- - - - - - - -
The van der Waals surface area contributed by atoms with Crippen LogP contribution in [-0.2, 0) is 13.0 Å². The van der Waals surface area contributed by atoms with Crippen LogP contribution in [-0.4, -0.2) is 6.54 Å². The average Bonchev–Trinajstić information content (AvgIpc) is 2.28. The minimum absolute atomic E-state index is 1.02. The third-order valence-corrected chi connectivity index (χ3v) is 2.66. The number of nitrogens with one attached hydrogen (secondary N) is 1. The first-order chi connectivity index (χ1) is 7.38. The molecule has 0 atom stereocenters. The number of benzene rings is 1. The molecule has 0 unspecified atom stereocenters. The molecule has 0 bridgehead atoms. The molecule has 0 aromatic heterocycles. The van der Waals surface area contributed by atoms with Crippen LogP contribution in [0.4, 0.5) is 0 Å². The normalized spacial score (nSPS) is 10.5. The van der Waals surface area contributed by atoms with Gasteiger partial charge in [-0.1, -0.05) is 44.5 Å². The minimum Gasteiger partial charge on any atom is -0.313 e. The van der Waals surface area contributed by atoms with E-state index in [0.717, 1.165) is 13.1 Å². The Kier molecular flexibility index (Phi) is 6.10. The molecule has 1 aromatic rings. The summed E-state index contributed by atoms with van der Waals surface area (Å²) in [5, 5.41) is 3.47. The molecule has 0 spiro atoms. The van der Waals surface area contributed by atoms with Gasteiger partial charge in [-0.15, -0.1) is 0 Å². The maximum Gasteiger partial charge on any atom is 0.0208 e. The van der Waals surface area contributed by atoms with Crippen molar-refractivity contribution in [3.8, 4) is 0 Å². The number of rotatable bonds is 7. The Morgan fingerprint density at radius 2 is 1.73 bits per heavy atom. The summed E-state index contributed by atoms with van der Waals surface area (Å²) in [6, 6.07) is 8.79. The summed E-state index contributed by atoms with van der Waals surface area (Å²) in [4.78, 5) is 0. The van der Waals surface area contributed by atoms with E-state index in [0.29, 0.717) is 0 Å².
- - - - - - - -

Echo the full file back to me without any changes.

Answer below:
The van der Waals surface area contributed by atoms with Crippen LogP contribution in [-0.2, 0) is 13.0 Å². The van der Waals surface area contributed by atoms with Crippen LogP contribution in [-0.4, -0.2) is 6.54 Å². The average Bonchev–Trinajstić information content (AvgIpc) is 2.28. The minimum absolute atomic E-state index is 1.02. The third-order valence-corrected chi connectivity index (χ3v) is 2.66. The number of nitrogens with one attached hydrogen (secondary N) is 1. The first-order chi connectivity index (χ1) is 7.38. The molecule has 0 atom stereocenters. The number of benzene rings is 1. The molecule has 0 unspecified atom stereocenters. The molecule has 0 bridgehead atoms. The molecule has 0 aromatic heterocycles. The van der Waals surface area contributed by atoms with Crippen LogP contribution in [0.4, 0.5) is 0 Å². The normalized spacial score (nSPS) is 10.5. The van der Waals surface area contributed by atoms with Gasteiger partial charge in [-0.1, -0.05) is 44.5 Å². The minimum Gasteiger partial charge on any atom is -0.313 e. The van der Waals surface area contributed by atoms with E-state index in [0.717, 1.165) is 13.1 Å². The Kier molecular flexibility index (Phi) is 6.10. The molecule has 1 aromatic rings. The summed E-state index contributed by atoms with van der Waals surface area (Å²) in [5, 5.41) is 3.47. The molecule has 0 spiro atoms. The van der Waals surface area contributed by atoms with Gasteiger partial charge in [-0.15, -0.1) is 0 Å². The maximum Gasteiger partial charge on any atom is 0.0208 e. The van der Waals surface area contributed by atoms with Crippen molar-refractivity contribution in [3.8, 4) is 0 Å². The number of rotatable bonds is 7. The Morgan fingerprint density at radius 2 is 1.73 bits per heavy atom. The summed E-state index contributed by atoms with van der Waals surface area (Å²) in [6, 6.07) is 8.79. The summed E-state index contributed by atoms with van der Waals surface area (Å²) in [4.78, 5) is 0. The van der Waals surface area contributed by atoms with E-state index in [0.29, 0.717) is 0 Å².